What Does Biden's Surge Mean?

By Richard Morris & Eileen McGann

May 16, 2019 3 min read

When Joe Biden announced his bid for the presidency, he started in first place, about 7 to 10 points ahead of Bernie Sanders. But since his declaration of candidacy, he has soared to a lead of more than 20 points in many polls.

Some commentators have jumped to the conclusion that the Democratic primary voters are reacting against the leftist trend of the other contenders for the party's nomination. But we should not discount the advantage familiarity brings to the former vice president's candidacy.

Agoraphobia — fear of new situations and places — is a key tendency in today's politics. With the nerve-wracking extremes of the left and the right, which our political parties often embrace, a solid, well-known face is attractive to many.

But Biden's surge is also a reminder of how weak the commitment to a leftist agenda is even among strong Democratic voters. These are not avowed, dyed-in-the-wool socialists who indicate support for the likes of Bernie Sanders and Elizabeth Warren. They are strongly opposed to Donald Trump and eager to embrace any alternative. They are willing to stray from the leftist principals of the Democratic progressive movement for the warm familiarity and comfort of good old Joe.

How long will the Biden surge last? Not very long. It will begin to dissipate after the first debate this summer and will be a distant memory by Super Tuesday in March of 2020.

What now seems familiar will come to seem boring, and Biden's past record of relative conservatism will pale in comparison with the exciting proposals of Bernie, Warren and the other candidates.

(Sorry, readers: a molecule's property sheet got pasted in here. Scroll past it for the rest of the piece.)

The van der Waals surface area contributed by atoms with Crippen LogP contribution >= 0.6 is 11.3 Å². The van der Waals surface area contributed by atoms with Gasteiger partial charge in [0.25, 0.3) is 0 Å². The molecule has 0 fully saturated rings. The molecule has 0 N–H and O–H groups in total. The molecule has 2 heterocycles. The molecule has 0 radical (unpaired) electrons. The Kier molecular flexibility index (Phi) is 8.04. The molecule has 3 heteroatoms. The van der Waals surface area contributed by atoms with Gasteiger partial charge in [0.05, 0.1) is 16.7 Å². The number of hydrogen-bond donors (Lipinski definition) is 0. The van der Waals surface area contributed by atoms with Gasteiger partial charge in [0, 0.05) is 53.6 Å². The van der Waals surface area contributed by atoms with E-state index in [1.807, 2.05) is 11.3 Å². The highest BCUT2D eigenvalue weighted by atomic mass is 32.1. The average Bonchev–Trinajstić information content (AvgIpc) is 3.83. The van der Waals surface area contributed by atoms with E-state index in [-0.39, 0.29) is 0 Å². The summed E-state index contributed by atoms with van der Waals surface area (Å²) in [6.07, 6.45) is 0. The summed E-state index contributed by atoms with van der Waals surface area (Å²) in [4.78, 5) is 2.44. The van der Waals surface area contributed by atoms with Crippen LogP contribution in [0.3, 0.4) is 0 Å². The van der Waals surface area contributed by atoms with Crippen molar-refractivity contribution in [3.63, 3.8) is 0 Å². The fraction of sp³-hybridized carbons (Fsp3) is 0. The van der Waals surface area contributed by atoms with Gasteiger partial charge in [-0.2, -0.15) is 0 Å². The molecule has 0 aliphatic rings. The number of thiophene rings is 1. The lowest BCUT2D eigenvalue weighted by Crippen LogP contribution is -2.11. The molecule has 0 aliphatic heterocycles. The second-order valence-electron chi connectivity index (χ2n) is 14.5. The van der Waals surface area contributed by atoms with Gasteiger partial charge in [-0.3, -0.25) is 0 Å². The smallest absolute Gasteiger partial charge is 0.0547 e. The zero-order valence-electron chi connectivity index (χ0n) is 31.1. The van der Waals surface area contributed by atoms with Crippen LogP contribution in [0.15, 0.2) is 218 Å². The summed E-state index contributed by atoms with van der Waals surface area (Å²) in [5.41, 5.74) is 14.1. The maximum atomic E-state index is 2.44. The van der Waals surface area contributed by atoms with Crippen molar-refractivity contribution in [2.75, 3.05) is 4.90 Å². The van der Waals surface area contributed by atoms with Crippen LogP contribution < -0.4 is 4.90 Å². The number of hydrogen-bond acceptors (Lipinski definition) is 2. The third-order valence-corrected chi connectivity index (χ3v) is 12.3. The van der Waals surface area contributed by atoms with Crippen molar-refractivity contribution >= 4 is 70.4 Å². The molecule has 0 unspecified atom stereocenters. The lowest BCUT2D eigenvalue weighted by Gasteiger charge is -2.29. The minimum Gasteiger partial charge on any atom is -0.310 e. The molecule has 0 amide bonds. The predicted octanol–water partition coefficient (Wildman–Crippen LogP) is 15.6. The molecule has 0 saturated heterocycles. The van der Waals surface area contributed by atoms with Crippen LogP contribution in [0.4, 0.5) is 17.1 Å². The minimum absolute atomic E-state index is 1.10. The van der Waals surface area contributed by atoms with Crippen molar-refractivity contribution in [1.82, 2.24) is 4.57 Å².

The basic flaw in Biden's candidacy is the unpopularity of the Democratic Party leadership even among its own voters. This discontent was largely papered over by the enthusiasm Barack Obama generated, but the anti-establishment sentiment among Democrats resurfaced in 2016 and almost toppled Hillary Clinton's candidacy as Sanders vaulted from obscurity to contention in a few months.

And as the shadow of collusion with Russia dissipates and the good economic news sinks in, Trump will be increasingly attractive to centrists who might otherwise have backed Biden.

There is nothing more vulnerable than a front-runner whose campaign's rationale is his electability. The slightest drop in his numbers undermines his appearance of inevitability and diminishes his vote share even further. A self-perpetuating cycle sets in.

As it will with Biden.

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Dick Morris
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